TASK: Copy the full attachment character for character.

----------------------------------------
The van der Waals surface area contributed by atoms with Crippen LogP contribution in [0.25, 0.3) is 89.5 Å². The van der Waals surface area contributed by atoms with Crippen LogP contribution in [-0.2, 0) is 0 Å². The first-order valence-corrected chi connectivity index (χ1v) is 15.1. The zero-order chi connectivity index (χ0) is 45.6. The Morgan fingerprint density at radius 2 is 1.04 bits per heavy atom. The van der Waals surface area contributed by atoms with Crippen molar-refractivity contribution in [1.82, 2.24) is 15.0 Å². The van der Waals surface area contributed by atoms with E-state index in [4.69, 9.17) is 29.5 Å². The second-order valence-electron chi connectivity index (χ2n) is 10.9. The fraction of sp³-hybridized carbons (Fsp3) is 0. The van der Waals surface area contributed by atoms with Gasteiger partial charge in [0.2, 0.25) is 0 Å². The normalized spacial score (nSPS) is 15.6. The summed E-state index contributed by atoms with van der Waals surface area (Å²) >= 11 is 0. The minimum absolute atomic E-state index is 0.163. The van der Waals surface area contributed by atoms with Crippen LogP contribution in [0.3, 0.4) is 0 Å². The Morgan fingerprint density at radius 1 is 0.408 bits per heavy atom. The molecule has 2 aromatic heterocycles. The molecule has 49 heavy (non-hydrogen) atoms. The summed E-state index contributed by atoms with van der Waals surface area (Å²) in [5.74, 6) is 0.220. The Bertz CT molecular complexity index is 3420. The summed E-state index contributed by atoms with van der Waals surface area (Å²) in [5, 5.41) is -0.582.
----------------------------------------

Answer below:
The van der Waals surface area contributed by atoms with Crippen LogP contribution in [0.25, 0.3) is 89.5 Å². The van der Waals surface area contributed by atoms with Crippen LogP contribution in [-0.2, 0) is 0 Å². The first-order valence-corrected chi connectivity index (χ1v) is 15.1. The zero-order chi connectivity index (χ0) is 45.6. The Morgan fingerprint density at radius 2 is 1.04 bits per heavy atom. The van der Waals surface area contributed by atoms with Crippen molar-refractivity contribution in [1.82, 2.24) is 15.0 Å². The van der Waals surface area contributed by atoms with E-state index in [4.69, 9.17) is 29.5 Å². The second-order valence-electron chi connectivity index (χ2n) is 10.9. The fraction of sp³-hybridized carbons (Fsp3) is 0. The van der Waals surface area contributed by atoms with Gasteiger partial charge in [0.2, 0.25) is 0 Å². The normalized spacial score (nSPS) is 15.6. The summed E-state index contributed by atoms with van der Waals surface area (Å²) >= 11 is 0. The minimum absolute atomic E-state index is 0.163. The van der Waals surface area contributed by atoms with Crippen LogP contribution in [0.3, 0.4) is 0 Å². The Morgan fingerprint density at radius 1 is 0.408 bits per heavy atom. The molecule has 2 aromatic heterocycles. The molecule has 49 heavy (non-hydrogen) atoms. The summed E-state index contributed by atoms with van der Waals surface area (Å²) in [5.74, 6) is 0.220. The Bertz CT molecular complexity index is 3420. The summed E-state index contributed by atoms with van der Waals surface area (Å²) in [5, 5.41) is -0.582.